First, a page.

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    Default Re: Beam Question

    One purpose of grouting (I prefer that term to "cementing") the beam end in a beam pocket is to resist rotational movement. Rotation is more of a concern when the beam is tall and narrow and less of a concern when the beam is the same width as the height.

    If the beam is tall and narrow AND is very long AND does not have lateral support along its length it is more likely to rotate. Having rotational restraint(s) at the end(s) of the beam would be important in that situation. Properly placed grout will restrain the ends of the beam from rotation as the rotating beam will be placing the grout into compression against the sides of the pocket and grout, like concrete, is very good in compression (but not tension).

    I don't think the fire protection provided by grouting the beam in the beam pocket makes any difference whatsoever. Assuming a simple beam (no rigid end connections), the stresses at the ends of the beam are very small compared to at mid span. If there is a fire hot enough to cause the steel beam to lose strength it will fail at mid span long before it fails at the end supports.

    Last edited by Bruce Breedlove; 10-04-2007 at 09:36 PM. Reason: spelling
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  9. #9
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    Default Re: Beam Question

    Quote Originally Posted by Bruce Breedlove View Post
    I don't think the fire protection provided by grouting the beam in the beam pocket makes any difference whatsoever. Assuming a simple beam (no rigid end connections), the stresses at the ends of the beam are very small compared to at mid span. If there is a fire hot enough to cause the steel beam to lose strength it will fail at mid span long before it fails at the end supports.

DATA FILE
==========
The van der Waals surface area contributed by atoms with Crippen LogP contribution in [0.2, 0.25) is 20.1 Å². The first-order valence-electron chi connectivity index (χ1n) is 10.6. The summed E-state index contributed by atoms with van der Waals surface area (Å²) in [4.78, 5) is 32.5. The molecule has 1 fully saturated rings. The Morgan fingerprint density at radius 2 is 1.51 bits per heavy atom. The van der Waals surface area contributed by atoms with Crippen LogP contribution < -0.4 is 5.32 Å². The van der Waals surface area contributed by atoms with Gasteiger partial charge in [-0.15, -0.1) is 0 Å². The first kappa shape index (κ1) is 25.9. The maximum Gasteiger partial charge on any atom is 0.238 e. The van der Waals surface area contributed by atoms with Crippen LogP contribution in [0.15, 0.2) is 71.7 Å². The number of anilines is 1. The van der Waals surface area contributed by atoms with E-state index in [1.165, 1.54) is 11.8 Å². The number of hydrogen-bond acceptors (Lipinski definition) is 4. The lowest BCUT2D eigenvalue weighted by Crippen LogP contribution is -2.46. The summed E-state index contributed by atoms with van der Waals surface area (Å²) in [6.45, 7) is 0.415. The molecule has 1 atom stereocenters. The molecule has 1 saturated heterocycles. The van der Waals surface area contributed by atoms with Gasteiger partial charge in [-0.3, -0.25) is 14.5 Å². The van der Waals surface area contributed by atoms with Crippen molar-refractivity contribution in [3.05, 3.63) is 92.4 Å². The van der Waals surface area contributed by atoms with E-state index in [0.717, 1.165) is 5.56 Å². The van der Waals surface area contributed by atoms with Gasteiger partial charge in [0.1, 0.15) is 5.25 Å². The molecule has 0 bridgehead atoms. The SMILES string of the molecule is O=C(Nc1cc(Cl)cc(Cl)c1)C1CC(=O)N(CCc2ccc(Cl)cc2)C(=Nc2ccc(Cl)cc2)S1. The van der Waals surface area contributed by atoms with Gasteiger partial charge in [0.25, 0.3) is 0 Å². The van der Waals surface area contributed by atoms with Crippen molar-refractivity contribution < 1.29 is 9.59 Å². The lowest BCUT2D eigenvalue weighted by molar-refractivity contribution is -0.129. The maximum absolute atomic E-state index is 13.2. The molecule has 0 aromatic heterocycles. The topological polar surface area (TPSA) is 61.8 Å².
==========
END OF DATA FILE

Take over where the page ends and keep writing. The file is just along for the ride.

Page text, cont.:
I'm thinking more along the lines of fireblocking. Fill the beam pocket with grout and you've fireblocked that open area up into the wall (at least as I am envisioning the way it would be configured).

    As far as rotation goes, I am envisioning a standard flange ("I") or wide flange ("H" on its side) beam which is not that tall, the ones I've seen did not have a large height/width aspect ratio, thus rotation would not be an issue.

    Without a photo, who knows.

    Jerry Peck, Construction / Litigation Consultant
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  10. #10
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    Default Re: Beam Question

    Bruce,

    You're referring to a wood beam (obviously). I don't like the idea of wood encased on concrete - too much moisture retention and possibility of decay.


    As for cementing terminology. Cement is the mix to make concrete. Though I doubt that few would not understand cementing the pocket.

    Eric Barker, ACI
    Lake Barrington, IL

  11. #11
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    Default Re: Beam Question

    Eric,

    No, I'm talking about a steel beam. I agree, grouting a wood beam is not recommended.